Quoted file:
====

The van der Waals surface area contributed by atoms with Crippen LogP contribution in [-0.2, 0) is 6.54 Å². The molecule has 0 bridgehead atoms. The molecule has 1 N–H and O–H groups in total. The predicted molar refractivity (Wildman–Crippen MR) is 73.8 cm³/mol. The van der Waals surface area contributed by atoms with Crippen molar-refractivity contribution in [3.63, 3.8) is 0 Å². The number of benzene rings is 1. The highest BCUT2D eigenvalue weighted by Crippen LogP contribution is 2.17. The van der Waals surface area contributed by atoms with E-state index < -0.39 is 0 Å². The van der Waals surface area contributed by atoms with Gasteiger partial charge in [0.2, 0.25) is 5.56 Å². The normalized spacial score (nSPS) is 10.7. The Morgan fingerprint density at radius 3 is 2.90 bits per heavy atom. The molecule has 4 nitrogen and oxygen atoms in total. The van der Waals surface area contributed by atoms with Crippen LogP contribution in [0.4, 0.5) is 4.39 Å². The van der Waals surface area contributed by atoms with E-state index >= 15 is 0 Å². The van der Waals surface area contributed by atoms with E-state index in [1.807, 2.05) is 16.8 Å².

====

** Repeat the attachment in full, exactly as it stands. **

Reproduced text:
The van der Waals surface area contributed by atoms with Crippen LogP contribution in [-0.2, 0) is 6.54 Å². The molecule has 0 bridgehead atoms. The molecule has 1 N–H and O–H groups in total. The predicted molar refractivity (Wildman–Crippen MR) is 73.8 cm³/mol. The van der Waals surface area contributed by atoms with Crippen molar-refractivity contribution in [3.63, 3.8) is 0 Å². The number of benzene rings is 1. The highest BCUT2D eigenvalue weighted by Crippen LogP contribution is 2.17. The van der Waals surface area contributed by atoms with E-state index < -0.39 is 0 Å². The van der Waals surface area contributed by atoms with Gasteiger partial charge in [0.2, 0.25) is 5.56 Å². The normalized spacial score (nSPS) is 10.7. The Morgan fingerprint density at radius 3 is 2.90 bits per heavy atom. The molecule has 4 nitrogen and oxygen atoms in total. The van der Waals surface area contributed by atoms with Crippen LogP contribution in [0.4, 0.5) is 4.39 Å². The van der Waals surface area contributed by atoms with E-state index >= 15 is 0 Å². The van der Waals surface area contributed by atoms with E-state index in [1.807, 2.05) is 16.8 Å².